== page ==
The last day of April and the first two of May offered a particularly dense chance to hear Schubert in Vienna: Four concerts in three days. There were two evenings of Schubert violin pieces at the Theater an der Wien, with Julian Rachlin and Itamar Golan on piano. And the same weekend, another package deal at the Konzerthaus: on Saturday Florian Boesch singing the Winterreise, and the day before, Steve Davislim singing the Schöne Müllerin – what should have been a notable opportunity to hear both of Schubert’s most famous song cycles back to back.

Luckily though, Davislim cancelled, and he will sing the Schöne Müllerin on June 22. So we still have something to look forward to.

The two great song cycles are only the pinnacle of an oeuvre of roughly 600 songs written by Schubert. Both are based on poetry by the German poet Wilhelm Müller and both are wrenching tales of heartbreak and death. Boesch rendered the Winterreise as a true drama, from a harsh whisper to a shout; he never succumbed to a mere “pretty tune.” Having last heard him in Händel’s Partenope last winter and looking forward to his Frosch in the Theater an der Wien production of Fledermaus this summer, it is obvious that Florian Boesch is remarkably versatile.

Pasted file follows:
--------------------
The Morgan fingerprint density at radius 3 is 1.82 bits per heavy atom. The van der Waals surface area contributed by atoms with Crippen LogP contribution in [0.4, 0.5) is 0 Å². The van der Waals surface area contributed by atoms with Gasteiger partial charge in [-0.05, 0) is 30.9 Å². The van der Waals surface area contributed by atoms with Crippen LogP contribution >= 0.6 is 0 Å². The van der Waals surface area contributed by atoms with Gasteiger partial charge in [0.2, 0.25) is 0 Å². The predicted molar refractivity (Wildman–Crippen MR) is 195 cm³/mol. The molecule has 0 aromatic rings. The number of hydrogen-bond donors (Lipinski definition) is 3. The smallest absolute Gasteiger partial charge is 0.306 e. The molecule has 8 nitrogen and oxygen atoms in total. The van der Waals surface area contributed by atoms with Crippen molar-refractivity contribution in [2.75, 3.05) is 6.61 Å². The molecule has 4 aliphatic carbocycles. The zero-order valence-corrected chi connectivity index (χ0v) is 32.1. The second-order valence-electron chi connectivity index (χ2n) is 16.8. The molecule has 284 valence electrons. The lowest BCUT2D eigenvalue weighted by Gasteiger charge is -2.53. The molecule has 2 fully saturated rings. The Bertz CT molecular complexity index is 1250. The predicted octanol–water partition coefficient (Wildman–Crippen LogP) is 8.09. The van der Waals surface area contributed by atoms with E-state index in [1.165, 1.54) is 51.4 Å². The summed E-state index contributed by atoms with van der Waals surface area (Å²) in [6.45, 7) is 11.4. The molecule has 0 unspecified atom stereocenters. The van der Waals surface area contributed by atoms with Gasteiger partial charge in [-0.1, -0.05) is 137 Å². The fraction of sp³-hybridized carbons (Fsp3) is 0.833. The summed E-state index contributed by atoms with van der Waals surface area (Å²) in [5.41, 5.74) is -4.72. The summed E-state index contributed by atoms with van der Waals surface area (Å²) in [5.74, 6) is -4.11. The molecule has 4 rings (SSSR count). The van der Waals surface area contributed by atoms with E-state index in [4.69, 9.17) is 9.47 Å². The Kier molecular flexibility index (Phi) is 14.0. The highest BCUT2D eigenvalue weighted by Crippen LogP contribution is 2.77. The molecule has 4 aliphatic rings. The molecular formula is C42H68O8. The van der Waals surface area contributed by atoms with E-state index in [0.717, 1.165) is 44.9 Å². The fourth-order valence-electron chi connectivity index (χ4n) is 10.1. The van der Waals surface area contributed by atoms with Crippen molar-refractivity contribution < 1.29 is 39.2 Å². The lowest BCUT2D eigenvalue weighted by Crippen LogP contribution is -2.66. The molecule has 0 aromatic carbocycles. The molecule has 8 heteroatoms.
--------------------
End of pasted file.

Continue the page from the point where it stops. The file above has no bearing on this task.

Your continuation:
Julian Rachlin is one of the world’s violin Wunderkinder of the past two decades, and although not born in Vienna, he immigrated here with his parents when he was four. With a relaxed charm, he obviously felt at home, and had people he knew in the audience. There was a true chamber music atmosphere, perhaps as close as one might get in a concert hall to the famous “Schubertiades” at which Schubert’s friends and adorers gathered – singing, reciting poetry and engaging in conversation.